Differing interests can suggest solutions! I want to sell a house and move into an apartment. The buyer wants a house. It would be silly for me to convince him of the virtues of not having a house!
Look at this table to get an idea of common difference types:
|One Party||Other Party|
|Economic Considerations||Political Considerations|
|Internal Considerations||External Considerations|
|Symbolic Considerations||Practical Considerations|
|Immediate Future||More distant future|
|Ad Hoc Results||The Relationship|
|Political Points||Group Welfare|
Agree on an arbitrator. Or vote.
Different Values Placed on Time?
One cares about the future. The other about the present. Both discount future value at different rates. Consider an installment plan (e.g. some amount now and rest in installments).
One party believes the venture is more profitable than the other. Agree on a low amount with a bonus if it becomes high. This is like offering the real estate agent 3% if it sells up to the price he/she thinks it will, but then 20% of everything extra.
Ask For Their Preferences
Invent several options that are equally acceptable to you and ask which the other party prefers, and not just finds acceptable (they need not commit to it). Then take that option and make variants. Repeat until you cannot find more options for mutual gain.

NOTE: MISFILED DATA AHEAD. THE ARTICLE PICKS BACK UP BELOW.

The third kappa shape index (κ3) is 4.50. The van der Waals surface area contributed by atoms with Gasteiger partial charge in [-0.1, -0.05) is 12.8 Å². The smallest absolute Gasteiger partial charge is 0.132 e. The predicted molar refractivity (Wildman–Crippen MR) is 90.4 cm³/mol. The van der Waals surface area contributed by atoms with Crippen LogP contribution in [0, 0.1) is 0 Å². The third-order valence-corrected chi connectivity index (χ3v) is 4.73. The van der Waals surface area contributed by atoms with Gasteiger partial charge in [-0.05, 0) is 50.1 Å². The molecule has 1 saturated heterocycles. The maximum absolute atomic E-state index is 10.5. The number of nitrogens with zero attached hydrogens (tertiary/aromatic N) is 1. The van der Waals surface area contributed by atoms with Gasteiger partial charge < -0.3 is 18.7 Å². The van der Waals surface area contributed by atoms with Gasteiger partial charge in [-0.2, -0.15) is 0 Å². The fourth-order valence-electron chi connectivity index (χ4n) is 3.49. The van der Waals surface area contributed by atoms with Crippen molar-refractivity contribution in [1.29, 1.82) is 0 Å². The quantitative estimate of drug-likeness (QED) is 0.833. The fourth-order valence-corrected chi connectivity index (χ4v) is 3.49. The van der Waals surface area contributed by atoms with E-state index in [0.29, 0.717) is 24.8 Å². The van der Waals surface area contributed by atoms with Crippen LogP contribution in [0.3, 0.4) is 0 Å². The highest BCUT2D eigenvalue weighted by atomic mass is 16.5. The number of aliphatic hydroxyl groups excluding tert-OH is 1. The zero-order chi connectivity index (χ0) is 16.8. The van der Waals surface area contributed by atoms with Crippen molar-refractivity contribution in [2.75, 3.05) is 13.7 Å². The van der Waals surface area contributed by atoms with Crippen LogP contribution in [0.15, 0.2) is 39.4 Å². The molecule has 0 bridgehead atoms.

Make Their Decision Easier
Success depends on the other party making a decision you want, so help them by making it easy for them. Step into their shoes.
You need to identify whose shoes you need to step into. Do not just pick an institution like “Chicago”, but instead pick a relevant individual like the mayor.
Do not say “Come up with something and I will tell you if I like it.” This is not making it easy for them. Keep this in mind during salary negotiations.
- What are some terms the other party would easily sign (and be of benefit to you)?
- Can you reduce the number of people whose approval is required?
- Can you formulate an agreement that will be easy for them to implement?
It is easier to refrain from doing something not being done than to stop action underway.
It is easier to cease doing something than to start something new.
Keep these in mind when putting yourself in their shoes.
Appeal to being fair/legal/honorable if possible.
Always try to find precedent. Did they do something similar in the past that you can invoke and/or draw analogies from?
Making Threats Is Not Enough
Putting yourself in their shoes, what would you fear most from the decision? What would you hope for?
Threats are probably less effective than opportunities.
Emphasize the benefits they will see.
Would they like credit for the action? Would they like to be the one announcing it? Invent low cost things that they will value highly.
Consider how they will be criticized for the decision you want them to take. Write down a few sentences of how it would be criticized. Then write down the defense.
Write everything in the form of a “yessable” proposition. Draft a proposal where a single “Yes” response would be sufficient yet realistic.